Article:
Since 2006 Guy Michaels has recorded over 2000 professional voice-over demos for voiceover artists worldwide. As a pro voice actor and producer himself, these days the service is remote only and he works solely with professionals with their own high-quality studios. In this guide he covers some essential tips for producing your own demo reels and how make the right investment for your voiceover career.
Find out more about Guy’s unique approach to VOICE OVER DEMO PRODUCTION
RECORDING A VOICE-OVER DEMO
- Voice-over demos are an essential tool
- The Development of the voiceover demo
- What should you check when looking for a voiceover demo producer?
- Demo production process
- Final thoughts
Voice-over demos are an essential tool
Even with the rise in demand for custom auditions in the voiceover world, there’s one set of tools a professional voiceover artist cannot do without: VOICEOVER DEMOS!
A photographer selling their service cannot function without a portfolio and the voice over demo acts in the same way for the voice actor. It’s the easy-access showcase of their voiceover talents.
At the point of writing this, I’ve been involved in voice over demo production for nearly 17 years. But, my opinion on the need for a professionally produced demo has changed dramatically in recent years. If you were to ask me about recording a DIY voiceover demo maybe 3 years ago I would probably have made some joke about an actor taking their headshot with their phone and using it to try to get paid acting work. However, today and not as a result of Covid but certainly influenced by, my opinion has shifted nearly 180 degrees.
The thing is, when you are booked as a voiceover artist nowadays, there’s generally more chance that you will be expected to record the job yourself and not in a plush city studio. Therefore, if you are touting your services based on your super-polished set of professional voice reels, the client is likely to be a little disappointed if your home studio quality fails to match that of the demo producers’.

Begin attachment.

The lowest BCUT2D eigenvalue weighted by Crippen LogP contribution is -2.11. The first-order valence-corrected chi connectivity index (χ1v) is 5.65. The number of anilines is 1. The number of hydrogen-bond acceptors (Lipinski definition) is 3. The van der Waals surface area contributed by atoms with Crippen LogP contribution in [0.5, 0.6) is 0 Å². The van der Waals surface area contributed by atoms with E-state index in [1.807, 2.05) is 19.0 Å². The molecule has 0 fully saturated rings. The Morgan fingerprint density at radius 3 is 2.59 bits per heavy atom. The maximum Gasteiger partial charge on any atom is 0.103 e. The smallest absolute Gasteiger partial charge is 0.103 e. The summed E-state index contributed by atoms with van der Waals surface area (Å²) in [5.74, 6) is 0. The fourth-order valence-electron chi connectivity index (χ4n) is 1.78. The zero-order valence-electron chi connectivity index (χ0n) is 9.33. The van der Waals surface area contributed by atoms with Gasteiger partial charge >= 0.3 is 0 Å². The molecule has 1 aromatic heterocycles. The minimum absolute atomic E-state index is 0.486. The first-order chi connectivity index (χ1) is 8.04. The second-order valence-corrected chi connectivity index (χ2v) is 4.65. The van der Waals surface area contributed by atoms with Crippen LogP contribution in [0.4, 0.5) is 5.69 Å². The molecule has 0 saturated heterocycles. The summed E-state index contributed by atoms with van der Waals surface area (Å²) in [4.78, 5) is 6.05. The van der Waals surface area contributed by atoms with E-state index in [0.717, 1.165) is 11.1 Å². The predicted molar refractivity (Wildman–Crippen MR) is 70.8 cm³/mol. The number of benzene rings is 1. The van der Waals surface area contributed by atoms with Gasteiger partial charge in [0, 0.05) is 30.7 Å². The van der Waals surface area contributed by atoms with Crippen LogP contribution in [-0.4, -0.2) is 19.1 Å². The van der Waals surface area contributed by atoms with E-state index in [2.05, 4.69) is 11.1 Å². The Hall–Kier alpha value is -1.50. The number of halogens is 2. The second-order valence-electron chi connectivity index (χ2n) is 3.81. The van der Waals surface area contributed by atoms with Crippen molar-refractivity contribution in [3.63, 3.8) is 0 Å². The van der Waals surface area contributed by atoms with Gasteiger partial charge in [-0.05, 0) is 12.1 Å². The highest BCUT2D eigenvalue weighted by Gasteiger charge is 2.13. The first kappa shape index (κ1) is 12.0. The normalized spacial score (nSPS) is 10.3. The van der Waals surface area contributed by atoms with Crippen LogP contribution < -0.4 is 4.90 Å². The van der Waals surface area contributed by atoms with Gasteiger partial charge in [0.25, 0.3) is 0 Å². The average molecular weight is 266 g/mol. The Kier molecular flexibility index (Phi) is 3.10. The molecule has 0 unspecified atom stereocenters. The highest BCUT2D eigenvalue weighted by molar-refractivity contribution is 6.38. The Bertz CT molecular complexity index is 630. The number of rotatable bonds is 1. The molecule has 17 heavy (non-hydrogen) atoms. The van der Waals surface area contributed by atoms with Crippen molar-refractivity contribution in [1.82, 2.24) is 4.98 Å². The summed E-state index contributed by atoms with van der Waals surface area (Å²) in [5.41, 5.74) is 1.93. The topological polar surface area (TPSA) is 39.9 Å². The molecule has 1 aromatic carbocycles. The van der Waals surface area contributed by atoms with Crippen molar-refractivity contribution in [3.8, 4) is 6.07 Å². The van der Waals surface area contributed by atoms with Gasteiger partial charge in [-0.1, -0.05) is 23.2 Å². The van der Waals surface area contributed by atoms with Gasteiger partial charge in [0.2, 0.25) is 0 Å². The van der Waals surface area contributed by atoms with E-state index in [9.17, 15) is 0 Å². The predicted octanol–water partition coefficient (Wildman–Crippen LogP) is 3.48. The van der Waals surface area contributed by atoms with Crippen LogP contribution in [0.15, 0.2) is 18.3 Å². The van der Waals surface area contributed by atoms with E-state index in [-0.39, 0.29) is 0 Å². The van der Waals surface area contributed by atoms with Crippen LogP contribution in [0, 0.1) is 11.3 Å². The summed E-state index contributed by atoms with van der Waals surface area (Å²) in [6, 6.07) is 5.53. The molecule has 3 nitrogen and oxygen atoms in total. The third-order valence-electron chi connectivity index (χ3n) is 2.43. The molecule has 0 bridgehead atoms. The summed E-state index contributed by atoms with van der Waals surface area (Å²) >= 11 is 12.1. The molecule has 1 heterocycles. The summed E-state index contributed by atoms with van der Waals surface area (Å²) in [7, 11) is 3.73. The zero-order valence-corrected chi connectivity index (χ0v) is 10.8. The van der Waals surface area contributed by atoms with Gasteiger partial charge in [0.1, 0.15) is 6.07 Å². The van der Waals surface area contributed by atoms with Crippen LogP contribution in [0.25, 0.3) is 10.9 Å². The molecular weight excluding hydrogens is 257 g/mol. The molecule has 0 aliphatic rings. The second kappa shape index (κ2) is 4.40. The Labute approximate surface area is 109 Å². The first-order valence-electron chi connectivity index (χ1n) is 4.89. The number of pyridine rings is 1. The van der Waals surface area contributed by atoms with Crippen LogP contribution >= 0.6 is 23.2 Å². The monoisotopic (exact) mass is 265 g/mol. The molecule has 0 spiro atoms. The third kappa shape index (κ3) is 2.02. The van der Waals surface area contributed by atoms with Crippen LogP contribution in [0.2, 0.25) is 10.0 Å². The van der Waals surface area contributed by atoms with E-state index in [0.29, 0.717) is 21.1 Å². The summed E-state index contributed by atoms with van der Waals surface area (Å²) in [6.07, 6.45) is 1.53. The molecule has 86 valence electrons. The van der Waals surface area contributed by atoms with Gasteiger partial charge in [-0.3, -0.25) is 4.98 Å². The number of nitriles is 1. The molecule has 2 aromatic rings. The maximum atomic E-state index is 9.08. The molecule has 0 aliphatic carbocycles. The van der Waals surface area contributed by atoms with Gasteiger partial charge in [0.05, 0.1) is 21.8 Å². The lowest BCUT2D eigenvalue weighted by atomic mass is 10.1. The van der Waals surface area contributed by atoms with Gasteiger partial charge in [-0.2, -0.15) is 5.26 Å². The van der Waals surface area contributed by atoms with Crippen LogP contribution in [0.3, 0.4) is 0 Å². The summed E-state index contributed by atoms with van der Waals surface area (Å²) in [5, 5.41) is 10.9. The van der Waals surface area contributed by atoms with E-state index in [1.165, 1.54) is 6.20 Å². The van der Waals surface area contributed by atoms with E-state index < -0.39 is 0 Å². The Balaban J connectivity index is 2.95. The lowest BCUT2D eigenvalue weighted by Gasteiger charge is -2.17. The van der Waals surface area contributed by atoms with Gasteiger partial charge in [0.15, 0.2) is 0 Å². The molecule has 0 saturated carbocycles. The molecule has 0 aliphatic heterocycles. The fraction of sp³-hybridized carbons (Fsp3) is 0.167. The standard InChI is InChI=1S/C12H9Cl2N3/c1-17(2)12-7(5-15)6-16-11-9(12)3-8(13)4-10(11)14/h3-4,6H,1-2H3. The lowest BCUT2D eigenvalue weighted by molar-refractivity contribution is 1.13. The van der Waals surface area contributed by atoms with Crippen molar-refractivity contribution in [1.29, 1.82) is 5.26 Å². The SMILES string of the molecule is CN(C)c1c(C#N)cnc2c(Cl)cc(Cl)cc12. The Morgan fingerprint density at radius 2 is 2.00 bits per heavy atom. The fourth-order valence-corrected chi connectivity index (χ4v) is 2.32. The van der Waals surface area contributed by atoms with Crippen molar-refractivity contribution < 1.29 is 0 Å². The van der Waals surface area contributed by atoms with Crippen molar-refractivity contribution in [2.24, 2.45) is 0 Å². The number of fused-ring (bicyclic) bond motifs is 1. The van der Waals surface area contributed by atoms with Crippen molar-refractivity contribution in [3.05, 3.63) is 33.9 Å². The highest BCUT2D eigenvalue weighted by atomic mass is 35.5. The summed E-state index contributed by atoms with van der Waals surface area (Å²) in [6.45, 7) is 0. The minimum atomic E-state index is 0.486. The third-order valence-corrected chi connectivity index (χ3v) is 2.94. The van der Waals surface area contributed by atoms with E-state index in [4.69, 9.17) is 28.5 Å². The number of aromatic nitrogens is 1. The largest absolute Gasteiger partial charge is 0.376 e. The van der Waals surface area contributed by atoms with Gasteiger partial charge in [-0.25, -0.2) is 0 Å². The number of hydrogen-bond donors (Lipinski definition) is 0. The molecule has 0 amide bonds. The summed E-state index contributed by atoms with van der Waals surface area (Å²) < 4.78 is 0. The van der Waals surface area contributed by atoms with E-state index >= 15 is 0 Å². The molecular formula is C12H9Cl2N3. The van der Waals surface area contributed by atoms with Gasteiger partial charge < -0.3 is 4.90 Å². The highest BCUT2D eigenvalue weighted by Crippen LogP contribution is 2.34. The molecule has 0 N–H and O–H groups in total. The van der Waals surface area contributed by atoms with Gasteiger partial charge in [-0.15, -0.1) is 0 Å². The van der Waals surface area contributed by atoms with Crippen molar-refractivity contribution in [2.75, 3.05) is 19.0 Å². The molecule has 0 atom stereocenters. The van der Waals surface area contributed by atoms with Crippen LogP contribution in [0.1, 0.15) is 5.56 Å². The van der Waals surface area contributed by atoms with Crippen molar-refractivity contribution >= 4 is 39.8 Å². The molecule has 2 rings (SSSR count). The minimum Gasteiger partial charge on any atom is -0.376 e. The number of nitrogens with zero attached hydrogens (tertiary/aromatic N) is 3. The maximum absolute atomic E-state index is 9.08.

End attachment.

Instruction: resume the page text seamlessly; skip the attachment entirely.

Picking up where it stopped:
They’ll be booking you perhaps based on your slick, clean and punchy demo but then you send through your audio and it’s well……a little noisy and certainly, in the majority of cases, not recorded to a truly professional standard.
This is a problem.
In the UK, it brings to mind the Trade Descriptions Act. Unintentionally, you have misled your client.
Of course you must, as the home studio voice actor, aim to improve your recording quality but this takes time and skill and a highly developed ear (or two). There is often a chasm of difference between the pro demo you have invested in and the results of your mic+interface+laptop in the cupboard set-up at home.
So I’ve changed my mind. The DIY voice over demo does have a place.
Don’t get me wrong. It still makes sense to have a pro voice over demo, but because you are now selling your recording quality along with your vocal talents, it’s desirable to have something you can give potential clients so that they know what to expect when booking you for a voiceover job.
A note for aspiring voice actors: In my hopefully somewhat educated opinion, aspiring voice actors often get sucked in to the mindset of extensive expensive coaching for months. Only when their ‘coach’ deems them ready are they ‘allowed’ to start on their voice over demo reel. Yes, voice acting is a discipline but it is certainly one you can learn ‘on the job’. Coaching may help you but be careful that it doesn’t become the crutch that ultimately gets in the way of you taking steps and earning money. Think instead of your voiceover career as being one that is tied to continual professional development. Always be learning.